Communism Is Not a Good Idea, Not Even on Paper

When one hears someone say “communism is a great concept, a wonderful idea on paper, etc,” you know right away one is dealing with a political novice. For someone to make such a ludicrous statement in light of insurmountable evidence is either ignorant or is willing to suspend reality to entertain their own thinking, which is in essence, liberalism.

Communism runs counter to everything we know about human nature. Humans cannot reach their fulfillment while existing under arbitrary restraints. Communism is indeed a concept; a concept of shared misery. Liberals only fluff up the language and call it shared sacrifice. Either way, it brings man down to a lowly state of existence by force of a badly flawed human idea and, if removed, humans will do what comes naturally. That is produce, trade, think freely, and continuously challenge their environment where innovation and abundance comes naturally.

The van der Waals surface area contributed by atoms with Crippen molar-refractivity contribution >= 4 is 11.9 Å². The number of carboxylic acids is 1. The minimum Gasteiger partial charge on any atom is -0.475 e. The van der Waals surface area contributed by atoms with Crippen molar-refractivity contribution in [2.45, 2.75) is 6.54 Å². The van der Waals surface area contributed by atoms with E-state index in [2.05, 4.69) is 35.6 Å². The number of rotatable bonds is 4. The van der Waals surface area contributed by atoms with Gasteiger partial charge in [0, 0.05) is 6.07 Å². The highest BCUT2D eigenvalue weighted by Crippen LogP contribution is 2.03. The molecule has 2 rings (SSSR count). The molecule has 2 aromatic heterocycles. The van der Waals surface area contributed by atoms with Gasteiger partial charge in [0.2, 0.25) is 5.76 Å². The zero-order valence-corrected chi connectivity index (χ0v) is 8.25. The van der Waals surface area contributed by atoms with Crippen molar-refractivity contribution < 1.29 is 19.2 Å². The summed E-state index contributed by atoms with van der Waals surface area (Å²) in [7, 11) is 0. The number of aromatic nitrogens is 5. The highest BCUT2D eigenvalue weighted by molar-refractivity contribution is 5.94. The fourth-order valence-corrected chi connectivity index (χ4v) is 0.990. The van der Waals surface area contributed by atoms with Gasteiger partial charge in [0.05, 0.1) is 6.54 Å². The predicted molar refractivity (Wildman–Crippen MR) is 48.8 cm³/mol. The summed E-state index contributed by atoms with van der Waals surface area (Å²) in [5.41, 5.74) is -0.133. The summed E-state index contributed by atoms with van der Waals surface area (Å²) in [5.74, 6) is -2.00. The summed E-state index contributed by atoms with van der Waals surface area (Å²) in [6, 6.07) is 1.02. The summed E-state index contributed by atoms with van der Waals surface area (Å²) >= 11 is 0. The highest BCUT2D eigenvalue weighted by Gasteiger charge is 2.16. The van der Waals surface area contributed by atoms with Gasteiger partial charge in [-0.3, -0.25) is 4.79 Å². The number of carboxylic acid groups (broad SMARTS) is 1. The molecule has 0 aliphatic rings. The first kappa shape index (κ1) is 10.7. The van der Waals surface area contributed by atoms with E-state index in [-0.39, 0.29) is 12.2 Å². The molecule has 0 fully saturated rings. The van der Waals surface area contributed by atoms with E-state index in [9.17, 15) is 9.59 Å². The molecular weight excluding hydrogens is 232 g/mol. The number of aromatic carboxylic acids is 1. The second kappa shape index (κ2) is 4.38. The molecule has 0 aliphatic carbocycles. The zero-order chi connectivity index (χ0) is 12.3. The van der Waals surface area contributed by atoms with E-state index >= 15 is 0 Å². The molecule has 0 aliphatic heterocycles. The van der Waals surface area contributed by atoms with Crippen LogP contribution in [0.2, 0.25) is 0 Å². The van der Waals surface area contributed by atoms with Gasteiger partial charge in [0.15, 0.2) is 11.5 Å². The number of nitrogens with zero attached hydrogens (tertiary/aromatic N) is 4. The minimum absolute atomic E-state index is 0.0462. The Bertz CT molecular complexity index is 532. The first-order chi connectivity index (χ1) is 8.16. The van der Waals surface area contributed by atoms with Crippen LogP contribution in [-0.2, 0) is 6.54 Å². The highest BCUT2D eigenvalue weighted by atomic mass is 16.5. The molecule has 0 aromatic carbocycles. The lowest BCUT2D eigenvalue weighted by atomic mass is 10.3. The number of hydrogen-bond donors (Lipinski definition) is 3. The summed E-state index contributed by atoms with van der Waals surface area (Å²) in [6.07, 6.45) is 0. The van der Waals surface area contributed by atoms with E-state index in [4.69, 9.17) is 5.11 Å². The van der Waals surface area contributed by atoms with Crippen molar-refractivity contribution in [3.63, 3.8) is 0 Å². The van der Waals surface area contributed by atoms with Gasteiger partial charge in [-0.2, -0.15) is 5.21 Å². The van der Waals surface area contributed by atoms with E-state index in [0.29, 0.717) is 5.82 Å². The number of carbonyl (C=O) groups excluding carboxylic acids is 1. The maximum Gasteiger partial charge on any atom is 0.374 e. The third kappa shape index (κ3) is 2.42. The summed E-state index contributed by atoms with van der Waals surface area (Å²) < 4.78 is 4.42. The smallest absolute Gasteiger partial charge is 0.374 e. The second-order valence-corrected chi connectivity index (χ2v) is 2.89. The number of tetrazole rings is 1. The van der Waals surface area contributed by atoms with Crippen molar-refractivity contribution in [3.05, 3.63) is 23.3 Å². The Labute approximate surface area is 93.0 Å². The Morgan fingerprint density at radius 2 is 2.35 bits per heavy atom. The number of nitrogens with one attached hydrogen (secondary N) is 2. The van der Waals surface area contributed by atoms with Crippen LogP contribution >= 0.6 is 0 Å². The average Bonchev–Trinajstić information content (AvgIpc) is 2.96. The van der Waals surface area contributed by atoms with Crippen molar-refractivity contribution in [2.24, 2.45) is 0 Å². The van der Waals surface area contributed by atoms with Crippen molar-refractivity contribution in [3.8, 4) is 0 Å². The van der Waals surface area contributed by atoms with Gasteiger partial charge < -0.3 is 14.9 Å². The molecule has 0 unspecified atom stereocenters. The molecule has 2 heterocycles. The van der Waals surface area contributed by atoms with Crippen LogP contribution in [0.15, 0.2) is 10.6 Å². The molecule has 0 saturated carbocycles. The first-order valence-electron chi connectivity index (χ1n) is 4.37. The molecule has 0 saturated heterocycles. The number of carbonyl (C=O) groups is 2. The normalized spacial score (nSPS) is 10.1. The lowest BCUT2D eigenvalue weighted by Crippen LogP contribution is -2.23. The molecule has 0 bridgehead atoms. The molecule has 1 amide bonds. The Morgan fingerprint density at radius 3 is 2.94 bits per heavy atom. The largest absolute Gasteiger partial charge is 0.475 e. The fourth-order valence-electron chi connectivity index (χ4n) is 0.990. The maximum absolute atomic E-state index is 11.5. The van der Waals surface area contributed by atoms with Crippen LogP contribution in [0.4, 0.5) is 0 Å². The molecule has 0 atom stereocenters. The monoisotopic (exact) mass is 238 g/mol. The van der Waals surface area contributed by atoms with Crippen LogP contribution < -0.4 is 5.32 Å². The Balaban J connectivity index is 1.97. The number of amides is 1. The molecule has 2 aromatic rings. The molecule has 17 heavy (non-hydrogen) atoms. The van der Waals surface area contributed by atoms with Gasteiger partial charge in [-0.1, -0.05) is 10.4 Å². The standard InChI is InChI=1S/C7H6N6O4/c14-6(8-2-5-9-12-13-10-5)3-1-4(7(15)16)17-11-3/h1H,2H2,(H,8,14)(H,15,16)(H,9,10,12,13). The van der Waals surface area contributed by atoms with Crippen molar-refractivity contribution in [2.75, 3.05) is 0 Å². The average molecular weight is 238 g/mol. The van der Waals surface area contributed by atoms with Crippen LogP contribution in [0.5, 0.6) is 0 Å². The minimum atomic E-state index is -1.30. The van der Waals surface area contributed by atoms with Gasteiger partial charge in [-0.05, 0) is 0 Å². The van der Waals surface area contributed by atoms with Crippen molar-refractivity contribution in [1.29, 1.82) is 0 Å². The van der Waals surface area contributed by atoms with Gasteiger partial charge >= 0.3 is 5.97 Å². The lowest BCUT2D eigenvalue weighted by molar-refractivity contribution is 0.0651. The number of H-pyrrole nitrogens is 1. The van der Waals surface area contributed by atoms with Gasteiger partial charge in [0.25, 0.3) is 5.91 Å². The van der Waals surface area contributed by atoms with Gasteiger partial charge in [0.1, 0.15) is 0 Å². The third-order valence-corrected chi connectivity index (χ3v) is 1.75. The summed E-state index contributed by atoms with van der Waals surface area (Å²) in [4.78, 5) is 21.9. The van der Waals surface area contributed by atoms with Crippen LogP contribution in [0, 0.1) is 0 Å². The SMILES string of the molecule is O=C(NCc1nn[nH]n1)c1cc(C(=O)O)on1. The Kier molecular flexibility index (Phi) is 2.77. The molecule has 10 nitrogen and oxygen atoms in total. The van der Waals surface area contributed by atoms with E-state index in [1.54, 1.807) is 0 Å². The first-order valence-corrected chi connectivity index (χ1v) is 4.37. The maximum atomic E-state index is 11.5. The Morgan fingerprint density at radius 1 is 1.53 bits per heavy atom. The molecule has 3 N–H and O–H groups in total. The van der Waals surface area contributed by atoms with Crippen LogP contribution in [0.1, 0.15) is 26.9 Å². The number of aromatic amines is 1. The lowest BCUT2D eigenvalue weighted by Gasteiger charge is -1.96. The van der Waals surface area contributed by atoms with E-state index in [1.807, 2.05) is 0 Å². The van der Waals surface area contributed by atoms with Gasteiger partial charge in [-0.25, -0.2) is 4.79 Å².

To say communism is a great idea on paper is like an engineer who designed a bridge except once the bridge was constructed it collapsed under its own weight. The engineer would certainly not say his design was right on paper. He would have to concede that his idea was flawed from the start, both on paper and in application.

The great flaw of communism was identified in the earliest days of the communists heyday. Back in 1920, Ludwig von Mises, argued that communism calls for the abolishment of free markets and because of this, central planners would effectively be flying blind during planning production. “Every step that takes us away from private ownership of the means of production and from the use of money also takes us away from rational economics.”

Despite the accolades from liberal intellectuals, there was no abundance for all to share. Under the Soviet system, millions starved to death under communism. Planning something as multifaceted as a national economy from a central committee leaves out relative value in the factors of production. There is no guideline by which to follow because there is no consumer. Without consumer control, there can be no market. Without both, there can be no way to judge urgent needs,and, ultimately, no degree of satisfaction; only constant want is left over as a product. Therefore, the concept of availability for all is scrapped in favor of shared sacrifice, which is nothing more than to say misery for all.

Communism was a failure the moment it was hatched. It became a great misery for those forced under its sphere the moment it was put into practice.